Roger Federer Is Better Than Tiger Woods...Period! (And It's Not a Joke)

antiMatterSenior Analyst IDecember 23, 2009

UNITED STATES - MARCH 21:  Tiger Woods and Roger Federer during a practice round at the CA Championship held at the Doral Resort and Spa on the Blue Monster Course in Miami, Florida on Wednesday, March 21, 2007.  (Photo by Sam Greenwood/Getty Images)
Sam Greenwood/Getty Images

I hate it when someone says this: "I think Roger Federer is better than Tiger. Period!" But that is NOT because that statement is not true.

When you say that last thing—yeah, the "Period!" thingy—you somehow lose your credibility.

It is as if you are trying to use that word in the absence of real evidence to get your way. That word sometimes is intimidating—with that capital "P" and all.

Anyway, that is not the point of this "article." We have real foolproof* arguments here.

Let's see:

1. Name

There is something called "Comparative" in English. Don't bother googling it now. (and for this, a word editor would probably give me an error since I didn't start the sentence with a capital letter) tells us, "Grammar. being, noting, or pertaining to the intermediate degree of the comparison of adjectives...blah."

Which means that words ending in "er" are better than words ending same word without the "er."

Let's see now, "Tiger" is the name. Now "Tiger," going by the rules of English (See? I am not making up anything here), means "something better than, say, a 'Tig.'"

Look at Federer now. Breaking it up, we get "Fed-er-er." A "Feder" is something better than a "Fed," and a "Federer" is something even better than a "Feder." Actually it is a "Fedest." Not to mention that "Roger" is something better than "Rog."

So, the name "Roger Federer" is actually better than the best at what it is (which is "Rog Fed"), while "Tiger Woods" is just "better"—intermediate according to

Now, you cannot compare tennis and golf, so we cannot really, directly compare these two guys. But the correct way to compare is to see who is better at what is expected of them.

"Roger Federer" is better than the best at what is expected of it (which is "Rog Fed"), while "Tiger Woods" is only intermediate.


2. Tennis Is the Greatest Game of All Time**. Hence...

Well, the working assumption of this argument is that tennis is the Greatest Game of All Time—including what is going to be invented in the future.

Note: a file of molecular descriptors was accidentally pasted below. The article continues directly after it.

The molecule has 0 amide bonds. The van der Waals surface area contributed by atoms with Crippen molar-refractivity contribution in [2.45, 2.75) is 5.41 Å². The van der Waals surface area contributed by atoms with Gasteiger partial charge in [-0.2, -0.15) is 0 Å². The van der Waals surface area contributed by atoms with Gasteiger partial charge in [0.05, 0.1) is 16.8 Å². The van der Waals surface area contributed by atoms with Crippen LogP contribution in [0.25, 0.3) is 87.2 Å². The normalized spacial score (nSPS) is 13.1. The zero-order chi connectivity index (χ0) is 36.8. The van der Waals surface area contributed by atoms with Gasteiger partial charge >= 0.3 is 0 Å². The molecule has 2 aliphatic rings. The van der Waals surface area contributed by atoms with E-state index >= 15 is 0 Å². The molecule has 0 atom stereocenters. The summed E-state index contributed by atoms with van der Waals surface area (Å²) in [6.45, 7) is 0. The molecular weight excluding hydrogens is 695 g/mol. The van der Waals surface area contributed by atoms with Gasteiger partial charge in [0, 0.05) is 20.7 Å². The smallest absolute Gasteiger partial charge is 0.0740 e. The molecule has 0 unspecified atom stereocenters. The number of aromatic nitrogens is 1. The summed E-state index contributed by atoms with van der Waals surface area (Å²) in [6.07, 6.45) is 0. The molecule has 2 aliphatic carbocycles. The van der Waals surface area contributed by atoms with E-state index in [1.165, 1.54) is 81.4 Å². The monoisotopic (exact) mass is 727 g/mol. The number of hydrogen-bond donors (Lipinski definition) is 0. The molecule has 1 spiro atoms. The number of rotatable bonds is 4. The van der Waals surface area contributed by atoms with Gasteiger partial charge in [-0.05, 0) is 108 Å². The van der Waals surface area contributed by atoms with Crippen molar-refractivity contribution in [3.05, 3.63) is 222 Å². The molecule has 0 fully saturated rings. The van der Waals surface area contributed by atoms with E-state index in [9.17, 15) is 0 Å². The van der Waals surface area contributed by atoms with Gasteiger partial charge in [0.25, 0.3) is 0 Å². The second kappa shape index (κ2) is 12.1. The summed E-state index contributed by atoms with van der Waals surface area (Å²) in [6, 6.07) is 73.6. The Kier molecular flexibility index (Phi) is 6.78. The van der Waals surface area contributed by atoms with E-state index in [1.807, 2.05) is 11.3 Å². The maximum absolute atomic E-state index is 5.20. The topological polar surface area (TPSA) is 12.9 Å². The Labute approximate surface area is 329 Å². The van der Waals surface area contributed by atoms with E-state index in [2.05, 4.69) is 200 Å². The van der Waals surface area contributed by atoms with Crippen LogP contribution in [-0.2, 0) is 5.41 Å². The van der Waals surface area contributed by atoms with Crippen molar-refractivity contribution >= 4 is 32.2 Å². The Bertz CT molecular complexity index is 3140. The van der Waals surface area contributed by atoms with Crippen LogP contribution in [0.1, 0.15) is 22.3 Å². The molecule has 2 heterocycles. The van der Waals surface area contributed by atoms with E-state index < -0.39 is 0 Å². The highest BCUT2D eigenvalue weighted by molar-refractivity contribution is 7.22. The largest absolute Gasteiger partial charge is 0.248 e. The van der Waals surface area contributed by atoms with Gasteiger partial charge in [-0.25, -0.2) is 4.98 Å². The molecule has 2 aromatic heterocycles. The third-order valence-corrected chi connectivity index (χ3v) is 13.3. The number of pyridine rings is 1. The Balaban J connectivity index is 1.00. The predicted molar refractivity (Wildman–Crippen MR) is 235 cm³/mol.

Now, assumptions are never to be questioned—they are called axioms. Axioms are the elements of your reasoning—you just accept them and reason your way out from there. The axiom can't be wrong from the point of view of your subsequent reasoning.

Anyway, my intention is not to flaunt my knowledge (though I have, like, a lot of it). So:

1. Federer is the GOAT in his game (already proved).

2. Tennis is the Greatest Game of All Time.

3. (1) and (2) imply that Federer is the Greatest Athlete of All Time.

4. (3) implies that he is the greatest in any decade (since he is the greatest of "all time" and "all time" will include any given decade).

5. (4) implies that he is the greatest in the decade 2000-2009 (since 2000-2009 is included in "any given decade").

This is as objective as it can get.


3. Federer is NOT mentally weaker than Tiger Woods

Everyone knows what the golf guys are thinking now—that Federer is not as mentally tough as Tiger Woods is. (It is not as if one should even bother about this since it is completely mental and has nothing to with "athleticism").

OK, let's see what the argument is. It is a name, "Rafael Nadal." Now how do you beat a line of reasoning? Surely there is no better way than to take the worst case of that reasoning and somehow prove that it is not really a sound reason.

What was the worst instance of Federer's mental weakness against Nadal? The Australian Open, of course! He cried after losing. OK, now let's look at the circumstances. What does Rafael say at the French Open after beating Federer? "I am sorry" and "tankyuverymuch."

Now look Federer in the face and tell him that you have met another guy who rubs it in more (you can't partly because you probably will never see Federer face to face, but that is only an aside). Now, there is no greater pressure than to play against an opponent who rubs it in, and Rafael rubs it in the most (he could be called the Greatest Rubber of All Time—GR(e)AT!).

Now, has Tiger Woods EVER been subjected to that kind of pressure? He cannot be. Since Rafael is the GR(e)AT and is in tennis, golf cannot have someone who is better at it.

So the only argument that golf has to offer falls apart even worse than the tower of cards I built the other day (which was like the worst ever).


So, that's about it.


*foolproof—some experts debate whether foolproof means "proof for fools." But again, such trifles are not to be argued upon here.

** (Again, don't bother following that link. You didn't do that with Google, so why now?) reports that the most biased sports articles occur in tennis. Now, how much a sport makes you biased is surely an indicator of how great it is since it made you lose all your objectivity—it is THAT good. Tennis giving the highest number of such articles is surely the best. Now who will have second questions about the veracity of